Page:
I have now shared my set visit interviews with Paul Rudd, Evangeline Lily, Abby Ryder-Fortson so it’s time to share my final Ant-Man and The Wasp Interview with Director Peyton Reed. I spoke with him during my last Ant-Man set visit in 2015, and his excitement is even bigger this time around. With the focus on family and the relationship between Ant-Man and the Wasp’s Scott and Hope, he gives a great interview of what to expect with NO SPOILERS.
Ant-Man and The Wasp Interview with Director Peyton Reed
Let’s talk take 2.
Yeah! Well, I think we went into this with the idea that it wanted to be both bigger and get out in the world more. But also, be even more intimate and delve into family stuff even more. ‘Cause to me that’s one of the big strengths of Ant-Man within the Marvel Cinematic Universe. I always liked that Scott Lang is just a normal guy who’s made bad decisions in his life, and he keeps trying to make the right decisions. And he keeps having these setbacks.
But he is not someone who naturally has superpowers. That’s all about the suit! And at the end of the last movie, you know, Hope Van Dyne was very much a character in the first movie, but she hadn’t become a hero in a suit yet. That obviously was the most exciting thing at the beginning of this. It’s like, okay, we get to see Wasp in action finally, and also see them in a partnership. A lot of the first movie took place, you know, in the Pym Tech Laboratory and in Hank Pym’s house.
And I really wanted to get out and feel San Francisco more in this movie and put these two characters in the real world. The big thing about it is sort of our starting off point. And I don’t know if you saw Captain America Civil War, but, Scott Lang is in that movie a little bit. But it’s a significant little bit. That became a thing where it’s like, well, he went off and was Gi-Ant-Man and got involved in fighting with the Avengers. And my first thing was, like, well, Hank Pym would not have liked that very much.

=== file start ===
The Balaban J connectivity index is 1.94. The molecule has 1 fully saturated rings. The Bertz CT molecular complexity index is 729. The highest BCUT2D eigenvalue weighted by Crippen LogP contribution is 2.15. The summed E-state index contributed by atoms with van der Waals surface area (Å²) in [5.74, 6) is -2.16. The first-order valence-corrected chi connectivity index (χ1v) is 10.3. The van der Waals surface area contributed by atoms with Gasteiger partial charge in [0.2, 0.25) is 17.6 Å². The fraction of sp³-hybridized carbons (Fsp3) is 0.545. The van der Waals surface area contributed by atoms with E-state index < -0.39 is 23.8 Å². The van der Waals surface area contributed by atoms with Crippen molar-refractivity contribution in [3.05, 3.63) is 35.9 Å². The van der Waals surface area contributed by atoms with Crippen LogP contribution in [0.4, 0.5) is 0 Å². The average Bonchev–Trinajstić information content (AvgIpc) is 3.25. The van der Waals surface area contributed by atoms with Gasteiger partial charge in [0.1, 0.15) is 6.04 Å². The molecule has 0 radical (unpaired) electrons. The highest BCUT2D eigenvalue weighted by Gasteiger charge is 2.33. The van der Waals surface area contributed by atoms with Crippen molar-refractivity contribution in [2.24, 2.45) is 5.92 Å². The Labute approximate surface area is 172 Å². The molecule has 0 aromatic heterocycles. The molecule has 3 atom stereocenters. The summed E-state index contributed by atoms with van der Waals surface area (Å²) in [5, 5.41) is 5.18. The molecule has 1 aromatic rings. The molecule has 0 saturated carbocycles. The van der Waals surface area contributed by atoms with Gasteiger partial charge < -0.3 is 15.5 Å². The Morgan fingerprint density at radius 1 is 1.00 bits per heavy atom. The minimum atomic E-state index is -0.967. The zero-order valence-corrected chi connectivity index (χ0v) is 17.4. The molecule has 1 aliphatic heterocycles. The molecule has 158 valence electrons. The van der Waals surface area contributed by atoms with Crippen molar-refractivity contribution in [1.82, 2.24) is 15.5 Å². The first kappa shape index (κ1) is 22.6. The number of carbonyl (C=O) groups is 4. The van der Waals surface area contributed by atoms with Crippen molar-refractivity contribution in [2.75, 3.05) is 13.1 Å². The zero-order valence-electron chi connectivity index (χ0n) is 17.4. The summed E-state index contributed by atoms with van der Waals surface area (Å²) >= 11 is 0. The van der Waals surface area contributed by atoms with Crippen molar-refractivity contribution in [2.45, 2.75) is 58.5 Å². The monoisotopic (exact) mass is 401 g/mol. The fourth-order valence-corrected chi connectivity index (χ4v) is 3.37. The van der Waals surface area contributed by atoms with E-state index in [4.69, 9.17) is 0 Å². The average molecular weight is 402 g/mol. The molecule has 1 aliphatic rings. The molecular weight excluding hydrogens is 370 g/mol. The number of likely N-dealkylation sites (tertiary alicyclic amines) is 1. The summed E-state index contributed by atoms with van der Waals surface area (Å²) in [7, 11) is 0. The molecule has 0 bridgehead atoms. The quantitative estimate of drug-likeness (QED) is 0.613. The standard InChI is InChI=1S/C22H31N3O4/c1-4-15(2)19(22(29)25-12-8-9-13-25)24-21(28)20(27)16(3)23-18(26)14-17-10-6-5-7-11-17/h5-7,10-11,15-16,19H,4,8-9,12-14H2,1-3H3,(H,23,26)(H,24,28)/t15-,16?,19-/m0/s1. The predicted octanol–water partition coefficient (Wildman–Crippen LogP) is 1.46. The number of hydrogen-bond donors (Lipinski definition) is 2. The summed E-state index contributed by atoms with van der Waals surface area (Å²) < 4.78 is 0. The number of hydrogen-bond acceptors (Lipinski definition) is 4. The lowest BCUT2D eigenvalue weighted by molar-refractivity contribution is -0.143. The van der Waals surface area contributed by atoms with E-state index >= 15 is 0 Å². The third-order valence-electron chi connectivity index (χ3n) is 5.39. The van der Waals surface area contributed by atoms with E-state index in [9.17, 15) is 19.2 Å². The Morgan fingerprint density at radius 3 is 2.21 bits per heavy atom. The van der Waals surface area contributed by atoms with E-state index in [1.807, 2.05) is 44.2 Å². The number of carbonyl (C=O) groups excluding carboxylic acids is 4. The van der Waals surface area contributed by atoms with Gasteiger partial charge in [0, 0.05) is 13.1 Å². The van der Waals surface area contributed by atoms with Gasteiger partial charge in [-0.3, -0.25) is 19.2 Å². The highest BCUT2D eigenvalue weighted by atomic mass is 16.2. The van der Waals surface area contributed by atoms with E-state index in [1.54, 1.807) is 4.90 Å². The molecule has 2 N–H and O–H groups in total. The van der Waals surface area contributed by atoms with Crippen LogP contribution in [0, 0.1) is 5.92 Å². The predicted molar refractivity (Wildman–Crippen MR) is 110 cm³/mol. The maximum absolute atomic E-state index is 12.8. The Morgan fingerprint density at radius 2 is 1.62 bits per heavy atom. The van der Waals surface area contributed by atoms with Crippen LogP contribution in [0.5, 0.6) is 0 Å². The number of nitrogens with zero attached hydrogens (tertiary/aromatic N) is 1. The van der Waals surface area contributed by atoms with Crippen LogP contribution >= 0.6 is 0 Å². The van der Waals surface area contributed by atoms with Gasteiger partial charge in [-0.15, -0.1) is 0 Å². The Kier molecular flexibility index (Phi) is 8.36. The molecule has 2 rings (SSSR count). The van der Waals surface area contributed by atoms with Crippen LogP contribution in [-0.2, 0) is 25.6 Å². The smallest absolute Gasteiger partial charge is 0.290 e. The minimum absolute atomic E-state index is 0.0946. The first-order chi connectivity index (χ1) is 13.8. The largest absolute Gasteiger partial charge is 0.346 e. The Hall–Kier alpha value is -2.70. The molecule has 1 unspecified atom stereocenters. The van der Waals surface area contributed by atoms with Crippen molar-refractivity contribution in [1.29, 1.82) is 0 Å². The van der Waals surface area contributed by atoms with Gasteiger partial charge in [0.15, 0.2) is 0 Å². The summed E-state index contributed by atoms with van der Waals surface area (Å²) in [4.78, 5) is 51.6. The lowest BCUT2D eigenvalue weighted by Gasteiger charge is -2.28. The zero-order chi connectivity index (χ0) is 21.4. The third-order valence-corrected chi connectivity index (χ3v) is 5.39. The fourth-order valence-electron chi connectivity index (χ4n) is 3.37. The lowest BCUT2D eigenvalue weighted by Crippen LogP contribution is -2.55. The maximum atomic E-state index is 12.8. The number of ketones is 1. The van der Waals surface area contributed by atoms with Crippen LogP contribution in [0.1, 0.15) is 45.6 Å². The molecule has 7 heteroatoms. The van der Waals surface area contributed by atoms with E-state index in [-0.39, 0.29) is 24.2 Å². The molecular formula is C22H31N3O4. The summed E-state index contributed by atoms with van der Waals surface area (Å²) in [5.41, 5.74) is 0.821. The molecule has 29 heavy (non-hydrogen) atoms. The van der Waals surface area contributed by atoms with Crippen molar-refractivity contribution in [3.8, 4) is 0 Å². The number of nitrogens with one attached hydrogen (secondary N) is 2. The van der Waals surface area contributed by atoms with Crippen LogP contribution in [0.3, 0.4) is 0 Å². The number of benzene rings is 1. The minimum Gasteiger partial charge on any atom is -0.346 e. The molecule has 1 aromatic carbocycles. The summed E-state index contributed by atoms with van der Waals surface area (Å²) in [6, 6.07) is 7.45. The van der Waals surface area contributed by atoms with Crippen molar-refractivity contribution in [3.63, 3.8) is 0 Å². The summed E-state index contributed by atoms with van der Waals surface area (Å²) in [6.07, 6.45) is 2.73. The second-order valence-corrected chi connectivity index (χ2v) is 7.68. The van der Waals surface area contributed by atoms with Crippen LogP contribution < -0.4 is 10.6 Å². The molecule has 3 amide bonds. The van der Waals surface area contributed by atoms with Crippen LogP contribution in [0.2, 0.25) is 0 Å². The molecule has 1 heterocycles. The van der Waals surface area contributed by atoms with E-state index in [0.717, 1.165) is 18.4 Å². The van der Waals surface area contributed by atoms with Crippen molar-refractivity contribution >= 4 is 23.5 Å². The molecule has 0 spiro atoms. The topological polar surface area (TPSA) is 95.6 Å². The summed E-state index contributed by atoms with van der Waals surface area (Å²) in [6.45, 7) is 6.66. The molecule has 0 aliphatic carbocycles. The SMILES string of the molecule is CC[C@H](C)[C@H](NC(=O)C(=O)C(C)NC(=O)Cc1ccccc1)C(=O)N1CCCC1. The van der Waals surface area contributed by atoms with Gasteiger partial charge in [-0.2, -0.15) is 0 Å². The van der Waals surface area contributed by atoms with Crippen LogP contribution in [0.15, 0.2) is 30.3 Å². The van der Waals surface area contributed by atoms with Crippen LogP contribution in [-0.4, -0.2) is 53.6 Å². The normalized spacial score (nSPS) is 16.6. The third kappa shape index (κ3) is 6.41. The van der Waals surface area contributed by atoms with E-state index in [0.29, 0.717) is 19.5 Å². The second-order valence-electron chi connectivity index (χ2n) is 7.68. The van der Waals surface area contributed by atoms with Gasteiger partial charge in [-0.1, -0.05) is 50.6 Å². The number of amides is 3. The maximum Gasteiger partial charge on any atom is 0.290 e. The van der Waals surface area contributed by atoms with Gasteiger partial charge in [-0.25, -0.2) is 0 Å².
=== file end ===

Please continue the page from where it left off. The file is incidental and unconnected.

This is Scott transgressing the law that Hank Pym has laid down. This technology is dangerous. And you know, Ant-Man and Wasp are the protectors of this Pym Technology, and then he’s gone off and exposed it to Tony Stark who is his worst nightmare. So, I liked the idea that that could give us a really clear jumping off point in terms of what that did to Scott and Hank’s relationship, and also Scott and Hope’s relationship. ‘Cause the movie’s absolutely about Hope and Scott attacking being heroes in very different ways.
And then also the notion of, will they or won’t they be successful as a duo. Which is a kind of different thing, you know in the MCU. I guess you have Captain America and Falcon as a partnership. But this is a very different partnership. We decided to call the movie Ant-Man and Wasp because it’s very much about both of them. And it’s very important to represent both of their points of views equally in this movie. And that was really, really fun because it’s part search and rescue movie. There are elements of a romantic comedy in it. And it’s sort of a family movie because it is still all about parents and their children. And without giving too much away, that thematic even informs our villain and our antagonist in the movie.
Cassey is a young Avenger in the comics.
In the comics…Yes…
Is that something we can expect?
There’s a scene in the movie where Scott and Cassey have a real heart to heart discussion about what’s going on in their lives. And, about his struggle. Part of Scott’s thing is, he’s on house arrest at the beginning of the movie. But part of it is really kind of a work-life balance issue. You know? Because all these other people are full-time heroes. After the first movie, he helped Hank Pym with his heist. And this specific problem. But his goal was really just, I want to do this so I can be a part of my daughter’s life.
But then what happens in Civil War kind of puts him back in a tough position again. And that’s his big dilemma is just, again, wanting to be there as a dad. And Cassie has a slightly different point of view on things, once she kind of starts to become aware of what’s going on with her dad. That’s, I think, all I can say about that.
Let talk about the villain.